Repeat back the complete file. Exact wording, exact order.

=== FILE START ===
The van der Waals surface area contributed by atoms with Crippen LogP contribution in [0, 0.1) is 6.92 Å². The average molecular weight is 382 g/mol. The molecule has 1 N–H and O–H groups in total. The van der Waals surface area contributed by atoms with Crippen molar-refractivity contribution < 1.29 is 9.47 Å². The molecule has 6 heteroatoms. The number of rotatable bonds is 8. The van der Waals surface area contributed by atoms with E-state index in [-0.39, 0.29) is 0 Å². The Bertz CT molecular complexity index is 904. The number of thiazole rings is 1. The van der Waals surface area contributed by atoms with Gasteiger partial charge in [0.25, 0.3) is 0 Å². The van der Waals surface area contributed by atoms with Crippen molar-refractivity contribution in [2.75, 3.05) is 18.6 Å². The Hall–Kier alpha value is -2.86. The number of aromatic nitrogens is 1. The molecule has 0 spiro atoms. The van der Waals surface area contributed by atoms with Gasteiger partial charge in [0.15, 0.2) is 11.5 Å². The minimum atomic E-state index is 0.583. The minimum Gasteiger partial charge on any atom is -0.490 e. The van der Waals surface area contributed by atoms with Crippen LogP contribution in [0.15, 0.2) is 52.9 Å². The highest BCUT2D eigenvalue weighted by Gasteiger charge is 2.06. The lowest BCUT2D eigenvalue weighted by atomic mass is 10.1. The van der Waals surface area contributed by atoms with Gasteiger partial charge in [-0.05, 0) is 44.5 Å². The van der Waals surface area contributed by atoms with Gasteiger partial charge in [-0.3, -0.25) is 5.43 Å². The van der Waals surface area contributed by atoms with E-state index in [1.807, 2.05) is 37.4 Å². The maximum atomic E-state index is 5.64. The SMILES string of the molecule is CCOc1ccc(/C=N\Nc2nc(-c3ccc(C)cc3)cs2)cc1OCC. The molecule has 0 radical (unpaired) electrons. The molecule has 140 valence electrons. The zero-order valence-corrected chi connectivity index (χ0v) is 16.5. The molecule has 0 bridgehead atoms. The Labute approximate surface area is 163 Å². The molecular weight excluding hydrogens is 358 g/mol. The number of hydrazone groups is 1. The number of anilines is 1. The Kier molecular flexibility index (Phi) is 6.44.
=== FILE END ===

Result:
The van der Waals surface area contributed by atoms with Crippen LogP contribution in [0, 0.1) is 6.92 Å². The average molecular weight is 382 g/mol. The molecule has 1 N–H and O–H groups in total. The van der Waals surface area contributed by atoms with Crippen molar-refractivity contribution < 1.29 is 9.47 Å². The molecule has 6 heteroatoms. The number of rotatable bonds is 8. The van der Waals surface area contributed by atoms with E-state index in [-0.39, 0.29) is 0 Å². The Bertz CT molecular complexity index is 904. The number of thiazole rings is 1. The van der Waals surface area contributed by atoms with Gasteiger partial charge in [0.25, 0.3) is 0 Å². The van der Waals surface area contributed by atoms with Crippen molar-refractivity contribution in [2.75, 3.05) is 18.6 Å². The Hall–Kier alpha value is -2.86. The number of aromatic nitrogens is 1. The molecule has 0 spiro atoms. The van der Waals surface area contributed by atoms with Gasteiger partial charge in [0.15, 0.2) is 11.5 Å². The minimum atomic E-state index is 0.583. The minimum Gasteiger partial charge on any atom is -0.490 e. The van der Waals surface area contributed by atoms with Crippen LogP contribution in [0.15, 0.2) is 52.9 Å². The highest BCUT2D eigenvalue weighted by Gasteiger charge is 2.06. The lowest BCUT2D eigenvalue weighted by atomic mass is 10.1. The van der Waals surface area contributed by atoms with Gasteiger partial charge in [-0.05, 0) is 44.5 Å². The van der Waals surface area contributed by atoms with Gasteiger partial charge in [-0.3, -0.25) is 5.43 Å². The van der Waals surface area contributed by atoms with E-state index in [1.807, 2.05) is 37.4 Å². The maximum atomic E-state index is 5.64. The SMILES string of the molecule is CCOc1ccc(/C=N\Nc2nc(-c3ccc(C)cc3)cs2)cc1OCC. The molecule has 0 radical (unpaired) electrons. The molecule has 140 valence electrons. The zero-order valence-corrected chi connectivity index (χ0v) is 16.5. The molecule has 0 bridgehead atoms. The Labute approximate surface area is 163 Å². The molecular weight excluding hydrogens is 358 g/mol. The number of hydrazone groups is 1. The number of anilines is 1. The Kier molecular flexibility index (Phi) is 6.44.